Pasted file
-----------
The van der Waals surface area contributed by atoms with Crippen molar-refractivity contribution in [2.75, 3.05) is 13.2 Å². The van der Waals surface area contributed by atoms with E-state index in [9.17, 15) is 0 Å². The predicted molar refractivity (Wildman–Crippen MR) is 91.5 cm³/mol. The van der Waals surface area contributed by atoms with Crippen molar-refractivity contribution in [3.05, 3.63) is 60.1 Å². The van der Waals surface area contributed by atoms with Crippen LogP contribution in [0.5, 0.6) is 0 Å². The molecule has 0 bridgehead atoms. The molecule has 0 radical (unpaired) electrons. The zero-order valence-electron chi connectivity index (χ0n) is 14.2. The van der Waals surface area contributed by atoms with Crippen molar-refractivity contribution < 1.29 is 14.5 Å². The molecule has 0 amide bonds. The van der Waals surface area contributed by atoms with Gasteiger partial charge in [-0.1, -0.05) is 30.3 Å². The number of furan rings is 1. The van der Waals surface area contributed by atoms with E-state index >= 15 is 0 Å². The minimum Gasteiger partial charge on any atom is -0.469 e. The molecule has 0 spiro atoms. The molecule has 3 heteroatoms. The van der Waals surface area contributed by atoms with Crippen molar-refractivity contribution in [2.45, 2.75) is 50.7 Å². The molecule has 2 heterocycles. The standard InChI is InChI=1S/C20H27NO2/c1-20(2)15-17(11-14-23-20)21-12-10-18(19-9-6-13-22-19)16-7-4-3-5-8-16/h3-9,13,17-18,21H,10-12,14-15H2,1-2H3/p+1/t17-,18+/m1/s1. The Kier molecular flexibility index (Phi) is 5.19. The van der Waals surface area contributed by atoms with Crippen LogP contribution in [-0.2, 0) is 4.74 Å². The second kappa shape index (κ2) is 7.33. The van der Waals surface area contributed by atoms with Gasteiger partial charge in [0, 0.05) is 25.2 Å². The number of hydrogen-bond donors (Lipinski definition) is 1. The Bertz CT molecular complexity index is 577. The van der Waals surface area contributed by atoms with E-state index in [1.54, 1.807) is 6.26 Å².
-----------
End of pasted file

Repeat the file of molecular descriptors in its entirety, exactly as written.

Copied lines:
The van der Waals surface area contributed by atoms with Crippen molar-refractivity contribution in [2.75, 3.05) is 13.2 Å². The van der Waals surface area contributed by atoms with E-state index in [9.17, 15) is 0 Å². The predicted molar refractivity (Wildman–Crippen MR) is 91.5 cm³/mol. The van der Waals surface area contributed by atoms with Crippen molar-refractivity contribution in [3.05, 3.63) is 60.1 Å². The van der Waals surface area contributed by atoms with Crippen LogP contribution in [0.5, 0.6) is 0 Å². The molecule has 0 bridgehead atoms. The molecule has 0 radical (unpaired) electrons. The zero-order valence-electron chi connectivity index (χ0n) is 14.2. The van der Waals surface area contributed by atoms with Crippen molar-refractivity contribution < 1.29 is 14.5 Å². The molecule has 0 amide bonds. The van der Waals surface area contributed by atoms with Gasteiger partial charge in [-0.1, -0.05) is 30.3 Å². The number of furan rings is 1. The van der Waals surface area contributed by atoms with E-state index >= 15 is 0 Å². The minimum Gasteiger partial charge on any atom is -0.469 e. The molecule has 0 spiro atoms. The molecule has 3 heteroatoms. The van der Waals surface area contributed by atoms with Crippen molar-refractivity contribution in [2.45, 2.75) is 50.7 Å². The molecule has 2 heterocycles. The standard InChI is InChI=1S/C20H27NO2/c1-20(2)15-17(11-14-23-20)21-12-10-18(19-9-6-13-22-19)16-7-4-3-5-8-16/h3-9,13,17-18,21H,10-12,14-15H2,1-2H3/p+1/t17-,18+/m1/s1. The Kier molecular flexibility index (Phi) is 5.19. The van der Waals surface area contributed by atoms with Crippen LogP contribution in [-0.2, 0) is 4.74 Å². The second kappa shape index (κ2) is 7.33. The van der Waals surface area contributed by atoms with Gasteiger partial charge in [0, 0.05) is 25.2 Å². The number of hydrogen-bond donors (Lipinski definition) is 1. The Bertz CT molecular complexity index is 577. The van der Waals surface area contributed by atoms with E-state index in [1.54, 1.807) is 6.26 Å².